P51 Mustang

P51 Mustang – “The Dakota Kid”

*Shared with our museum courtesy of the Texas Flying Legends Museum from mid May to the latter part of July*

The P-51 story begins in 1940 when the British approached North American aviation to build a new fighter. North American agreed in January, 1940, and remarkably, by September the aircraft made its first flight. The D model, powered by a Packard-Merlin Rolls-Royce V-12 engine rated at 1490 horse power, was produced in the greatest numbers. It had a maximum speed of 437 miles per hour at 25,000 feet, and a combat range of 1000 miles. It had three 50 caliber machine guns in each wing with a service ceiling of 42,000 feet and was considered the best fighter of its time.

The original “Dakota Kid” was a “C” model born in March of 1944 flown by Noble Peterson of New England, North Dakota. During his second tour, he flew a P-51D which replaced the “C” model. The second plane was known as the Dakota Kid II. His plane was so named because he was the only pilot in the 355th fighter group of the 358th squadron from North Dakota. The 355th was based at Steeple Morden, Cambridgeshire, England. The 358th squadron could be identified by a yellow band on the nose and a yellow tail rudder. Captain Noble Peterson flew 106 combat missions over two tours of duty between March 1944 and May ’45. Captain Peterson was decorated with the Distinguished Flying Cross, followed by three oak leaf clusters. He was also awarded the Air Medal and then with nine oak leaf clusters. In addition he received a European Theater Ribbon with six battle stars, each standing for a major battle. Peterson was credited with three confirmed victories and four probables. His major mission was bomber escort, but he also did low level strafing. Born in 1915, he remained active in ranching until he passed away at the age of 93.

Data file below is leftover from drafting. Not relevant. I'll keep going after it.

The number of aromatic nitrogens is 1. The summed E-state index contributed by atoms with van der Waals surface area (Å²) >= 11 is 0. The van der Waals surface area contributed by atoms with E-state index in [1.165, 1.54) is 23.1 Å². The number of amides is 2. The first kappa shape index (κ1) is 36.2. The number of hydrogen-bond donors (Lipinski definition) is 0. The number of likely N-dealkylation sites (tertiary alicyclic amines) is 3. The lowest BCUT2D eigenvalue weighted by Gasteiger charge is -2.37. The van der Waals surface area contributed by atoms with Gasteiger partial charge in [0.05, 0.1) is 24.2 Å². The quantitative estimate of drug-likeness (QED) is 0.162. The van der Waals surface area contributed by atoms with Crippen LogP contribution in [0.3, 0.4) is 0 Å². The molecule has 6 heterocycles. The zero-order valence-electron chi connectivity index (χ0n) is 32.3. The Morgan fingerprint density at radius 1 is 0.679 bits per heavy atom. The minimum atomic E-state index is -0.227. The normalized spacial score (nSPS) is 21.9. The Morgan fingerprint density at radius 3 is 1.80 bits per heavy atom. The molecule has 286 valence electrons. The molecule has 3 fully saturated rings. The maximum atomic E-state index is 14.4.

The re-born “Dakota Kid” is a “parts” plane rebuilt at Tri-state Aviation in Wahpeton, North Dakota. The wings and flying surfaces were rebuilt by Bob Odegaard in Kindred, North Dakota and the remainder was undertaken by the late Jerry Beck at Wahpeton, North Dakota. Both of these people and their staffs are true artists as shown in the final product. This reborn “Dakota Kid” also has a modified dual control of Jerry Beck’s design.

Noble Peterson became an acquaintance in early 1990 along with some of his flying experiences. When the restoration project was acquired, he was kept abreast with info and photos. When finished, it seemed only right that it should be painted in the colors of the original “Dakota Kid”. A 358th “Angels” insignia was added on the side, and the “Dakota Kid” name was enlarged and lowered to make it more visible.

The P-51-D is truly one of the greatest fighters ever built. It is a testament to the design and industrial capabilities of the U. S. and to the courage and sacrifice of all those who served this country. It is a great privilege to honor Captain Peterson and all of the veterans of WWII and subsequent conflicts